Evaluating Sepsis Care in the Emergency Department:A Descriptive Analysis of Sepsis Care and Treatment

Update item information
Identifier 2020_Oliver
Title Evaluating Sepsis Care in the Emergency Department:A Descriptive Analysis of Sepsis Care and Treatment
Creator Oliver, Christopher J.
Subject Advanced Practice Nursing; Education, Nursing, Graduate; Sepsis; Bacteremia; Shock, Septic; Comorbidity ; Emergency Service, Hospital; Treatment Outcome; Surveys and Questionnaires; Cohort Studies; Evaluation Study; Quality Improvement
Description Background: Sepsis is a complex disease process with significant mortality and cost of care. Sepsis accounts for approximately 10% of all United States hospitalizations and nearly one in three in-hospital deaths. The purpose of this project was to evaluate how sepsis is identified and treated in a local emergency department (ED) by assessing how providers order diagnostic and interventional care within the electronic medical record (EMR) including the use of an electronic ordering set (Power Plan). Methods: Thirty-eight emergency medicine providers were asked to evaluate their standard approach to sepsis care. Providers participated in a pre-survey, a presentation and discussion focusing on standard sepsis treatment processes and ideal ordering behaviors, and a follow-up post-survey. Retrospective inpatient data from January-June 2019 was compiled for patients with an admitting diagnosis of sepsis, septicemia, bacteremia or septic shock and analyzed to create an objective description of sepsis care, admission, and sepsis outcomes at the study site.Results: Sepsis care within the study facility was excellent with an overall mortality rate of 6.07% compared to national averages of 12.5%-15%. After receiving treatment, 82.63% of patients were discharged with a relative expected mortality risk below their risk of mortality on admission. Advancing age demonstrated the largest risk for mortality risk on admission (F3, 589=61.76, p=0.00); however, underlying pre-existing individual factors (e.g. tobacco use, obesity) were more predictive of mortality risk after inpatient treatment (X2 3, 589=26.76, p=0.00). Provider compliance to three-hour bundle treatment algorithms was variable with room for improvement in antibiotic compliance (29.73% outside of the algorithm standard of 3 hours).Survey results showed very few (19%) providers utilized the full workup option within the Power Plan but instead reported frequent use (71%) of the individualized ordering menu within the EMR, tailoring care based on individual patient presentation. Thirty-three percent of providers reported they never use the EMR order set for diagnostic ordering and less than half of providers reported that the sepsis Power Plan Guidelines were useful in clinical practice.Discussion: On admission, advancing age, sepsis stemming from a gastrointestinal source, and patients with pre-existing conditions such as an elevated BMI and tobacco use should receive special attention as these populations are at increased risk of mortality. After treatment, the greatest predictor of patient mortality was pre-existing chronic health conditions indicating that sepsis is treated appropriately in this ED and that individual health factors continue to threaten the health and well-being of patients. Timely and appropriate antibiotic administration in sepsis should also be a focus for clinical improvement and should receive priority moving forward. Conclusion: Management of sepsis is complex and continues to create challenges for providers. Identification and treatment of high-risk mortality groups is paramount to minimize patient mortality. Although Power Plans may not meet every provider's ordering preference, revisions to these plans with appropriate provider input could optimize content and streamline use, which may result in more provider buy-in and could improve antibiotic administration schedules, better meet sepsis care metrics, and improve patient outcomes.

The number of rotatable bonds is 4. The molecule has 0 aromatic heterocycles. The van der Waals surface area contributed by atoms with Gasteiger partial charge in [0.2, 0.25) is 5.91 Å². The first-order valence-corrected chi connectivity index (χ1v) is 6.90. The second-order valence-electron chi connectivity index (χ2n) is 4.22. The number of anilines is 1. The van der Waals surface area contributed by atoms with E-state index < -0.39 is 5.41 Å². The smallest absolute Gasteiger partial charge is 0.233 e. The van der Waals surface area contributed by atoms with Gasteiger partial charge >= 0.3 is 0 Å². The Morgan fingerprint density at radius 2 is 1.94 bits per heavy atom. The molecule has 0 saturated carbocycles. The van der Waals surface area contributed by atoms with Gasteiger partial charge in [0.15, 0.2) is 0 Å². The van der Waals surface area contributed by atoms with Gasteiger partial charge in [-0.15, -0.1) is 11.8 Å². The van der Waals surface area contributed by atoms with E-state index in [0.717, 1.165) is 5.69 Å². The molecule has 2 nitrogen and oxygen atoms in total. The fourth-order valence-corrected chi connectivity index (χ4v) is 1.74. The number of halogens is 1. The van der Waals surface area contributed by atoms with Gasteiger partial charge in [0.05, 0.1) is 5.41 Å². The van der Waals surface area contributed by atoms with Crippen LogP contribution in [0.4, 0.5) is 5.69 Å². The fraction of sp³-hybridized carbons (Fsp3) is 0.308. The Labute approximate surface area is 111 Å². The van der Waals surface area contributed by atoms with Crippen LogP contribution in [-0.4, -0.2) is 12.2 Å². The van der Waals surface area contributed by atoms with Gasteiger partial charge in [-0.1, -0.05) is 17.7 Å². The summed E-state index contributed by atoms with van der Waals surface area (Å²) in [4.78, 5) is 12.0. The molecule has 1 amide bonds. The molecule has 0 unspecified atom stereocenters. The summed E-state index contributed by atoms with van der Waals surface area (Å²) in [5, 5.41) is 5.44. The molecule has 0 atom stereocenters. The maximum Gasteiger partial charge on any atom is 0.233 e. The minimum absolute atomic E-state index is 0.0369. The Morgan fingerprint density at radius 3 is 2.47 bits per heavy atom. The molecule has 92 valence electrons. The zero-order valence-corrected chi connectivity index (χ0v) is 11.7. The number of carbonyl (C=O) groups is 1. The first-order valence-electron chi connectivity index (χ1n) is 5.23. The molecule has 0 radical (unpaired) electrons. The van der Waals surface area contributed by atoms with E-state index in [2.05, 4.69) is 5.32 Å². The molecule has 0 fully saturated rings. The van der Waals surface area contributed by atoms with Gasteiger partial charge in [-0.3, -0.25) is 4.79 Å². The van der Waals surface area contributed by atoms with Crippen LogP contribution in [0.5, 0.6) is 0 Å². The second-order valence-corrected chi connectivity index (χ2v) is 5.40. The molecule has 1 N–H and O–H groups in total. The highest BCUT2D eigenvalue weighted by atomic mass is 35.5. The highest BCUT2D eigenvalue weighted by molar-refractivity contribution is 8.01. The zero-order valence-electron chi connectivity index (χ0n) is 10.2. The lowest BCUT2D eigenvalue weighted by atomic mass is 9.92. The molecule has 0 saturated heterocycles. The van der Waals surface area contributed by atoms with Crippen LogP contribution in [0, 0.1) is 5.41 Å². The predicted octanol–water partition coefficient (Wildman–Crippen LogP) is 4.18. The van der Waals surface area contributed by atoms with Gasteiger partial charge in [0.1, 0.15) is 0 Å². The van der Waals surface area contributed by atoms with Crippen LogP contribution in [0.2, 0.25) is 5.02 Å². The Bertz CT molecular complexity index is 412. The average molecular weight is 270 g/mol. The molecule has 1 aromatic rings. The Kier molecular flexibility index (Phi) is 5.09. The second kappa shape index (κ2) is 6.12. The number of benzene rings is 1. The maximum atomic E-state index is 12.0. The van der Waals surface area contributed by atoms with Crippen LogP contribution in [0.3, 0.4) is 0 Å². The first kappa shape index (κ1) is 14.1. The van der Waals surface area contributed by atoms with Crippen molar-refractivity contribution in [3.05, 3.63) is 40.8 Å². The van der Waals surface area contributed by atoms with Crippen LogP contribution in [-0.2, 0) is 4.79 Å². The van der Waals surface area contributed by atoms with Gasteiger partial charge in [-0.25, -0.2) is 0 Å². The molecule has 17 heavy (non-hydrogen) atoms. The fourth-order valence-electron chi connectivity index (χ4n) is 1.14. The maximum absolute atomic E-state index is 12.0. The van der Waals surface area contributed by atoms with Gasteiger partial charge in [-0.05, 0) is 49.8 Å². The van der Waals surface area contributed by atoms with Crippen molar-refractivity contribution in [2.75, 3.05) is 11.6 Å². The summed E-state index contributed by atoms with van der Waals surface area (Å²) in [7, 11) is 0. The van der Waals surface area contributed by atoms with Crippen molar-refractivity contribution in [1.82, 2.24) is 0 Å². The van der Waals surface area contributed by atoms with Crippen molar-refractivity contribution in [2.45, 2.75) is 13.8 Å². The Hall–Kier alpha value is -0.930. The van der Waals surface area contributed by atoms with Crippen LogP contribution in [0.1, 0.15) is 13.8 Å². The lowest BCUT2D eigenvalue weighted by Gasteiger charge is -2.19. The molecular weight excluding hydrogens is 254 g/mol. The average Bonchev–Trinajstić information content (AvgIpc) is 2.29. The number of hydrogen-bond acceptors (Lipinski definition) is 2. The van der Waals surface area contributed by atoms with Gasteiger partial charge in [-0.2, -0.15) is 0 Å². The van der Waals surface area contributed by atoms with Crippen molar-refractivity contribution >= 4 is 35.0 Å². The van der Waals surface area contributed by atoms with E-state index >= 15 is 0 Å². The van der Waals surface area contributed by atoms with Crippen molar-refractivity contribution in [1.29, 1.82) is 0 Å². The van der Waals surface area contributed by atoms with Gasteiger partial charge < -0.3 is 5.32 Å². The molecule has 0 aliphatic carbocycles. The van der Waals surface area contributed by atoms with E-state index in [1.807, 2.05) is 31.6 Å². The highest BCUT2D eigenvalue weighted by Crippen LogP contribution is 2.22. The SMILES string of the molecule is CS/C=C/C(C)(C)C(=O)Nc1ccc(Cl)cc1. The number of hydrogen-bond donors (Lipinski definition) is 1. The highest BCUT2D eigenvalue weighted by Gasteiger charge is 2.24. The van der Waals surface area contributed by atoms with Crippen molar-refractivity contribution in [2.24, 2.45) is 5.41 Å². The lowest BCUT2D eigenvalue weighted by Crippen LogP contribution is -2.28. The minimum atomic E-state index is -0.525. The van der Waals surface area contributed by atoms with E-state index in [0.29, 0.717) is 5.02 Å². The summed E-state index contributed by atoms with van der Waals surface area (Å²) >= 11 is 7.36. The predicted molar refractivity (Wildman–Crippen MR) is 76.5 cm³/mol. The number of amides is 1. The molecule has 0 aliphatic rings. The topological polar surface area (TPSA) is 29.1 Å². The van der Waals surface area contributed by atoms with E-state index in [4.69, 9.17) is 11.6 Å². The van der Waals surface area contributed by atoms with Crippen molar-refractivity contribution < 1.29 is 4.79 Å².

Relation is Part of Graduate Nursing Project, Doctor of Nursing Practice, DNP, Primary Care FNP
Publisher Spencer S. Eccles Health Sciences Library, University of Utah
Date 2020
Type Text
Rights Management © 2020 College of Nursing, University of Utah
Holding Institution Spencer S. Eccles Health Sciences Library, University of Utah
Collection Nursing Practice Project
Language eng
ARK ark:/87278/s6mw81xm
Metadata Cataloger AMT; CS
Setname ehsl_gradnu
Date Created 2020-06-17
Date Modified 2021-05-06
ID 1575238
Reference URL https://collections.lib.utah.edu/ark:/87278/s6mw81xm